How Is Stress Incontinence Treated? 

Self-help techniques and aids can be used to treat mild stress incontinence. In addition, there are a number of treatments available for stress incontinence: 

Pelvic Floor or Kegel Exercises: Kegel exercises or pelvic floor exercises, are a part of your physiotherapy. These assist to strengthen the muscles that support the bladder, uterus, and bowels. A physical therapist can help you learn how to do them correctly. Just like any other exercise routine, how well Kegel exercises work for you depends on whether you perform them regularly. By doing so, you can reduce or even prevent leakage problems.  

While doing these exercises, avoid moving your leg, buttock, or abdominal muscles. These exercises should be done every day, five sets a day. Each time you contract the muscles of the pelvic floor, hold for a slow count of five and then relax. Repeat this 10 times for one set of Kegels. 

Manual Techniques: Your physical therapist will perform pressure, massage and stretch techniques on the surface of the muscles in the pelvis, in order to help you contract your muscles more efficiently. 

Biofeedback: A probe is placed in the vagina (for women). This probe is able to read the activity of your pelvic floor muscles for display on a screen. It will help you with your training for it allows you to see how well you are performing your exercises. 

Electrical Stimulation: As mentioned above, a probe is placed in the vagina or in the anus. Thereafter, an electric current is applied to the muscles to help you feel them and to give you the sensation of a pelvic floor contraction. This will help you to perform the exercises more easily. 

Bladder training: It involves teaching people to resist the urge to urinate and to gradually expand the interval between urinating. 

Weight loss: Stress incontinence has been linked to obesity. So, regulating what you consume is a must.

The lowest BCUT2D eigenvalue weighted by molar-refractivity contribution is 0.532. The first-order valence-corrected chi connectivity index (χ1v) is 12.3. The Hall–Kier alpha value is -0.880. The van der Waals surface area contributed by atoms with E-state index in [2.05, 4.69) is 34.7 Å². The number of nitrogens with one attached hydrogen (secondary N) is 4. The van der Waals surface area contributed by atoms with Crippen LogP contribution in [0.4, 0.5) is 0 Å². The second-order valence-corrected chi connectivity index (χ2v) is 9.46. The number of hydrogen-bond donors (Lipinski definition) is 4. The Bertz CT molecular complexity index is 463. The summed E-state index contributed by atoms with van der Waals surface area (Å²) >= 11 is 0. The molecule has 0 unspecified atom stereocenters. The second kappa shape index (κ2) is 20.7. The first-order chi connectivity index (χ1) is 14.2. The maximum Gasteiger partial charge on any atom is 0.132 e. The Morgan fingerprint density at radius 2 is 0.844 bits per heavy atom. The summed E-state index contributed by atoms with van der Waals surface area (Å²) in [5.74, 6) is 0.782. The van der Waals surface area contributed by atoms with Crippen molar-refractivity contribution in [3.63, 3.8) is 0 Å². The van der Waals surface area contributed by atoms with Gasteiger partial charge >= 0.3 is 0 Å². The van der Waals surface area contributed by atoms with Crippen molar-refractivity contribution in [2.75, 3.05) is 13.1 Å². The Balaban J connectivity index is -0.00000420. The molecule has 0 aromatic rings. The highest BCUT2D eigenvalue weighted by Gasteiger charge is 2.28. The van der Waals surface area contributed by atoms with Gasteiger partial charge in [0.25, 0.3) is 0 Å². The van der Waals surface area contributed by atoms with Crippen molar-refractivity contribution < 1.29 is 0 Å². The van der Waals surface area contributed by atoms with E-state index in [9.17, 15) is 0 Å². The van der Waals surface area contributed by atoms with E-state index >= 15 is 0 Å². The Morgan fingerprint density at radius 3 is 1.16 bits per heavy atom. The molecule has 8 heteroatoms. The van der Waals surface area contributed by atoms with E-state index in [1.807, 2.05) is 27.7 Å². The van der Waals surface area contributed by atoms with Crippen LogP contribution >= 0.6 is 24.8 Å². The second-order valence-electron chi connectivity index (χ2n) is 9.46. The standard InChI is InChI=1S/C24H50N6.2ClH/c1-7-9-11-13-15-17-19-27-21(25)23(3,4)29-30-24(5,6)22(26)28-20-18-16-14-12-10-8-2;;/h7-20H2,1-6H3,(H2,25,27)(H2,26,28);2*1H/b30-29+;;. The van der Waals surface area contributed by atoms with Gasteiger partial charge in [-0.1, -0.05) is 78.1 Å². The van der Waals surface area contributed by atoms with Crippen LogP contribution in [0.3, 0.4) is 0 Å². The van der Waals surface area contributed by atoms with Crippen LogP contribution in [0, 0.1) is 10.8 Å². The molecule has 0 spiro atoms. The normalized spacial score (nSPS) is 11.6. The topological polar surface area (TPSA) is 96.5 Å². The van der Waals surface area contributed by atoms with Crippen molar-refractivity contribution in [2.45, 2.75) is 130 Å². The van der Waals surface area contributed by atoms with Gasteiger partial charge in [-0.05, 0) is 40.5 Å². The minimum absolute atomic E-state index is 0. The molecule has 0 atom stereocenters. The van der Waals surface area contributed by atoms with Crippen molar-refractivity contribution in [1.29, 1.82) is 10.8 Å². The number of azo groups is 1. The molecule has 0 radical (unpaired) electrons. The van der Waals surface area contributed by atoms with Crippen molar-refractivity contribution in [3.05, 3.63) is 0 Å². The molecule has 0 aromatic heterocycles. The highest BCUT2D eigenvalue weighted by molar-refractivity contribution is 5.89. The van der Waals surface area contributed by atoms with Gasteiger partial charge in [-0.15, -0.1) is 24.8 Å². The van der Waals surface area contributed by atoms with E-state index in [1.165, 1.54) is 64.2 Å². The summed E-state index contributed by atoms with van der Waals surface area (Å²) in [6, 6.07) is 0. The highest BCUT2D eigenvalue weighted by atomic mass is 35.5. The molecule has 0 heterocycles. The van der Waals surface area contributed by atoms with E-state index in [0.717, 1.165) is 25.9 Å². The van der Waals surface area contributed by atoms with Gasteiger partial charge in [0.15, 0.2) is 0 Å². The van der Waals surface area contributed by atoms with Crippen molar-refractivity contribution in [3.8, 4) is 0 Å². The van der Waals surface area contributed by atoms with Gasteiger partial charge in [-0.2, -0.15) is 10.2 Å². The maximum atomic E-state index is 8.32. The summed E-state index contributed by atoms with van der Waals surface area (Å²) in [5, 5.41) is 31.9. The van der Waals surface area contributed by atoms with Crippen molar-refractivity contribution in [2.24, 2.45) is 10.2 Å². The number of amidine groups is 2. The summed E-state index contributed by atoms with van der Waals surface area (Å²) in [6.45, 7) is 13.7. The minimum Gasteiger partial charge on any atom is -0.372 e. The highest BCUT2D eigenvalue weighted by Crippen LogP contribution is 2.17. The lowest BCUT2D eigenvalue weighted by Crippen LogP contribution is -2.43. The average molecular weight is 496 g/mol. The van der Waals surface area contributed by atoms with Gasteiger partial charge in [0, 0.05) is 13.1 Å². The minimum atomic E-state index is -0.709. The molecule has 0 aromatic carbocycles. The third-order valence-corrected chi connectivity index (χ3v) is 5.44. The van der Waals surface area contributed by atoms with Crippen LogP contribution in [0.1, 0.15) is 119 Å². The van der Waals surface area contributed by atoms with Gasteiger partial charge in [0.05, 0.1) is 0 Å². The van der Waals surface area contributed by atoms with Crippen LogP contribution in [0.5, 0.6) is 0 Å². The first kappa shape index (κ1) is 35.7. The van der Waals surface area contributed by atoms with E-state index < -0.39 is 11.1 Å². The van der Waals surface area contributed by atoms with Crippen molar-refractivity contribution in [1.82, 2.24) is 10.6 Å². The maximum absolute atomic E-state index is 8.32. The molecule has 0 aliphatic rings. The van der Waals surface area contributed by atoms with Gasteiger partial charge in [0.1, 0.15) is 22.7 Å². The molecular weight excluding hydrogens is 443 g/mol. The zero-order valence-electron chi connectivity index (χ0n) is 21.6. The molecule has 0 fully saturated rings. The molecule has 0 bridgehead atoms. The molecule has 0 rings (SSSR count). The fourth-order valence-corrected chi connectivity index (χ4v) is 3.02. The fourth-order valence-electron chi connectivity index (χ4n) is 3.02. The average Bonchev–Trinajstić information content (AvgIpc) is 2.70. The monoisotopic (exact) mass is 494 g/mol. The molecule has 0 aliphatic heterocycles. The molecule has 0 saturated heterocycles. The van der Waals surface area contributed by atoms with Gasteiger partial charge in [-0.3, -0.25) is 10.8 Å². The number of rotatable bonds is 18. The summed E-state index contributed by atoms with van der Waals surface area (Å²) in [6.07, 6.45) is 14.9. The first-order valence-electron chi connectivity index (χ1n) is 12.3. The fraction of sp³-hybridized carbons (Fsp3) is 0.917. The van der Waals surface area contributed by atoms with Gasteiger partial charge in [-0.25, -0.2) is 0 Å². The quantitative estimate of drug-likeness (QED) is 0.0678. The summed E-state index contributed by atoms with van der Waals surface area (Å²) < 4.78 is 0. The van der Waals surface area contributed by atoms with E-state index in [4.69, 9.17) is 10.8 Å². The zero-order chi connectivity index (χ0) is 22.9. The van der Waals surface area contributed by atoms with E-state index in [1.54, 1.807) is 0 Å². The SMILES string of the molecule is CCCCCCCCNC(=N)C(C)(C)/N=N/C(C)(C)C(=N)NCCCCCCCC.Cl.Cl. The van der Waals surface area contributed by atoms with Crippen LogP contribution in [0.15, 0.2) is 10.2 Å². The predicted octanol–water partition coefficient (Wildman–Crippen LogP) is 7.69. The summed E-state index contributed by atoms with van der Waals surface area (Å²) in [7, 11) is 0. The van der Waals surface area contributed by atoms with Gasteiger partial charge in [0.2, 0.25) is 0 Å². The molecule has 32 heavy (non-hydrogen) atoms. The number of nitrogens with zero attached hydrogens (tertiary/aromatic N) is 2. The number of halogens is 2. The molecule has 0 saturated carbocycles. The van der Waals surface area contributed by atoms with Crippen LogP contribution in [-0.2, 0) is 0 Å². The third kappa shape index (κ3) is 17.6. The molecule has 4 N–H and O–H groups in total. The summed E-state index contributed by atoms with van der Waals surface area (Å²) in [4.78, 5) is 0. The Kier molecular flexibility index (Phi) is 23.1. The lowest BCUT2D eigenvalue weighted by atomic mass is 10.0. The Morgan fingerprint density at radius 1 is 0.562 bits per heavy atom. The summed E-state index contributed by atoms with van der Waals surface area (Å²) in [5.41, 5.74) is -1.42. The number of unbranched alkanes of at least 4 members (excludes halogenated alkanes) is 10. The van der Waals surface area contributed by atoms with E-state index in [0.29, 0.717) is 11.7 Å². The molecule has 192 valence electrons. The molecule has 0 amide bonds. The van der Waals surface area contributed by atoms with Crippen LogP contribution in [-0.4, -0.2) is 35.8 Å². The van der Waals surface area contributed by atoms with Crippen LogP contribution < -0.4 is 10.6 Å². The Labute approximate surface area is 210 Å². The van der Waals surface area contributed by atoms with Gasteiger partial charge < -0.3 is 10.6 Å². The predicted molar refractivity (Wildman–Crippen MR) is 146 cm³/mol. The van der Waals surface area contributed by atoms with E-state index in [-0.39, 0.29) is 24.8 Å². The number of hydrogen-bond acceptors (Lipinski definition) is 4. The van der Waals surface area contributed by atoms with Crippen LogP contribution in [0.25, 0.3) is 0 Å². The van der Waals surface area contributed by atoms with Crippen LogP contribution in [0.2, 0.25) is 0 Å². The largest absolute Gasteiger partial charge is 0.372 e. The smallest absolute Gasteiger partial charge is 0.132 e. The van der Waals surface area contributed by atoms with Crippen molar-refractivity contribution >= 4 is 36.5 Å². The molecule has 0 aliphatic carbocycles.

Timed Voiding: Record the times that you urinate and when you leak urine. This will give you an idea of your leakage ‘patterns.’ Moreover, now, you can avoid leaking in the future by going to the bathroom at those times. 

Medical Devices: Your doctor can insert a device called a pessary into your vagina to stop stress incontinence. A pessary is a ring that, when inserted, applies pressure on the urethra so as to keep it in its normal location. Doing so can decrease urine leakage. Possible side effects from using a pessary include vaginal discharge and infections. 

Injections: Bulking agents are substances that are injected into the lining of the urethra. They increase the size of the urethra lining. Increasing the size creates resistance against the flow of urine. Collagen is one bulking agent that is commonly used. If successful, periodic injections may be needed. 

Surgery: A surgery is performed when other methods for treating stress incontinence fail to deliver.  Now, surgeries are minimally invasive and are performed on an outpatient basis in most cases.  


If you suffer from this condition, you may want to see the physiotherapist once or twice for advice followed by a comprehensive treatment plan customized for you. 

To do so, reach out to us at RBH Health Physiotherapy and Rehab Centre.